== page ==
An Incarcerated Author.
Senate Student Credit: College for Enlightenization or Qualifications?
Education is a right, not a privilege, but the United States has done everything possible to make it exclusive for those who can afford it. However, if we relate to the world as we want, a place where we are allowed to follow our passions and profit from them, because they are valued, or how does this happen, place increasingly competitive with far fewer jobs?
I can’t answer that with any certainty. What I can say is money.Writing, communication and social theory, the things that I’ve studied, are not quite understood as hard skills, so I found ways to add my skills to the things I loved. I learned Photoshop, basic CSS, WordPress-Things that would give me an advantage over competitors because they were things that the editors had to use every day. I worked on campus and had five internships during college so that I would have a \”real world\” experience and office skills …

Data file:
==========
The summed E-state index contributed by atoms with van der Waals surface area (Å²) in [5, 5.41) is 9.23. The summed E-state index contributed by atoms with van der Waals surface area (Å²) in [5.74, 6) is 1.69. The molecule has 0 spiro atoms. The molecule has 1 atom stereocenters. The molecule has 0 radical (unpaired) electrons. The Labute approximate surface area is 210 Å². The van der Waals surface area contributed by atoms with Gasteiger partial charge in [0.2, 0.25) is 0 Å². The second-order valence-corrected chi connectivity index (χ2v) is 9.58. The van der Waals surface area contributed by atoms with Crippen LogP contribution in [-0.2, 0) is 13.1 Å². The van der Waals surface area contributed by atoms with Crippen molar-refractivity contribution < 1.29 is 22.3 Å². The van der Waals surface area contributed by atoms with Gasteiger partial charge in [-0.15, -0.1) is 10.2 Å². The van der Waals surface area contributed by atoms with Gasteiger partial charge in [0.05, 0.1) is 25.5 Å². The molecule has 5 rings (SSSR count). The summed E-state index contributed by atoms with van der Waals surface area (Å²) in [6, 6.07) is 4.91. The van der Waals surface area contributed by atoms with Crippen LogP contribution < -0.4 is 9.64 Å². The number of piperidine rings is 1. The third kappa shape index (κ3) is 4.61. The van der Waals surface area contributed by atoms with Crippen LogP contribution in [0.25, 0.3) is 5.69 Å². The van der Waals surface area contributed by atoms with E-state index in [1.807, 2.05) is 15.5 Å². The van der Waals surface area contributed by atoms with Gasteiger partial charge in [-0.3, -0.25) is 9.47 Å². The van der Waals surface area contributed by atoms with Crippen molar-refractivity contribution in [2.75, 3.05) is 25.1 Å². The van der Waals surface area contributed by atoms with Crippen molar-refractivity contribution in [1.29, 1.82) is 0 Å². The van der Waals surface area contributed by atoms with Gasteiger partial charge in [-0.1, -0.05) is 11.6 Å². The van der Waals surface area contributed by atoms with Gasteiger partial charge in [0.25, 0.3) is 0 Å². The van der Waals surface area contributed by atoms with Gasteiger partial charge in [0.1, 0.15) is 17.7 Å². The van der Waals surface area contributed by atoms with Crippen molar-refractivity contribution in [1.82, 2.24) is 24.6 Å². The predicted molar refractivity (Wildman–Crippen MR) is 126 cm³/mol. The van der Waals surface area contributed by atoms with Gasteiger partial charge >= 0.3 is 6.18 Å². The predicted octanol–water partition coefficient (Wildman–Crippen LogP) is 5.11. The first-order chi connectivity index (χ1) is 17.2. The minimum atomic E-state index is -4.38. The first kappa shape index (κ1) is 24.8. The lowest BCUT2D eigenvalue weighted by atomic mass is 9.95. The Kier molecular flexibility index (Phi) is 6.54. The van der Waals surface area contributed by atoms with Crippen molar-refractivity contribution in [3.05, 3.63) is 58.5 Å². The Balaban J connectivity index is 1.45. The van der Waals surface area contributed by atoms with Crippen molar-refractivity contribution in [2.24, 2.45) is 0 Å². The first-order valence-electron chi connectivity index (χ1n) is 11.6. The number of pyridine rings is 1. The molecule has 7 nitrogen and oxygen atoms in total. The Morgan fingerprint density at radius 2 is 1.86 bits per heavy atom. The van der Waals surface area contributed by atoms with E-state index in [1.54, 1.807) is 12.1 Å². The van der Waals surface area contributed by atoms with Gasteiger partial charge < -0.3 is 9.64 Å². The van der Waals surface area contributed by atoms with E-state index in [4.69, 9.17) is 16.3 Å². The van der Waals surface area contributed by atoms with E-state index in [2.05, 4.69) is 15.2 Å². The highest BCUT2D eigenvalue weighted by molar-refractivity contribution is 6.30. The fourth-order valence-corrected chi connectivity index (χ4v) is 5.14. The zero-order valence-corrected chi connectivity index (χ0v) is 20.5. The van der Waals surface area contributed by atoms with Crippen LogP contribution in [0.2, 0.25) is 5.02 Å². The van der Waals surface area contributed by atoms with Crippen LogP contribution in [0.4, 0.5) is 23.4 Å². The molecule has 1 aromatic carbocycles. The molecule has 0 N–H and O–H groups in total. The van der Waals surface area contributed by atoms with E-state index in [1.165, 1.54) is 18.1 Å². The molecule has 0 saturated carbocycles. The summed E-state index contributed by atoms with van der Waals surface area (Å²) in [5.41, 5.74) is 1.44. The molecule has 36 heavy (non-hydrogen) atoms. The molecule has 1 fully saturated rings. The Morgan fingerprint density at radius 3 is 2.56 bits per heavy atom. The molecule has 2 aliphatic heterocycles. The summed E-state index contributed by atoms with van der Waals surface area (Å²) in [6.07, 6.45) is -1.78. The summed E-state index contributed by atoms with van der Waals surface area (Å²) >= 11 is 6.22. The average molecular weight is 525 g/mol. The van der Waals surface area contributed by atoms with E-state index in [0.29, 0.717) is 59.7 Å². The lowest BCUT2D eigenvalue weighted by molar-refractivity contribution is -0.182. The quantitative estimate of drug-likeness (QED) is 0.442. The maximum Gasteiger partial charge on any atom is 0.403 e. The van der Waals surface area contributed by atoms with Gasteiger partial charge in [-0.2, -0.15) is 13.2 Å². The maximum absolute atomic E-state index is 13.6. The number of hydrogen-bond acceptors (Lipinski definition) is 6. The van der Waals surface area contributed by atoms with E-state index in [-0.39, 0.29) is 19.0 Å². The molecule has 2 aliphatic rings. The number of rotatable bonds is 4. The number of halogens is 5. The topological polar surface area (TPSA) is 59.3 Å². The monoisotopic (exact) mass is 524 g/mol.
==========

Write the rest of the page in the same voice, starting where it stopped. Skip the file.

I think that, as I justified my choice for enlightenment and passion, it was very hard to work in search of environments where I could practice these things while I was in the hands of experience. No matter what you study in college, you miss the fact that you decided not to study. If I could go back to college and find out a million different things and have a million different jobs throughout my life.
If you can translate your passion into a difficult mastery, it is likely to be the best way. Art = Graphic design. Record = Publications. Science = Research/Pharmacists/doctors. However, I have been doing a lot of experience where I could spend time with someone much older and much wiser and just sit down and talk about what it means, instead of constantly trying to figure out how I can \”sell\” what I do …
So why did you go to college? Enlightenment? Practical skills? Or both?A writer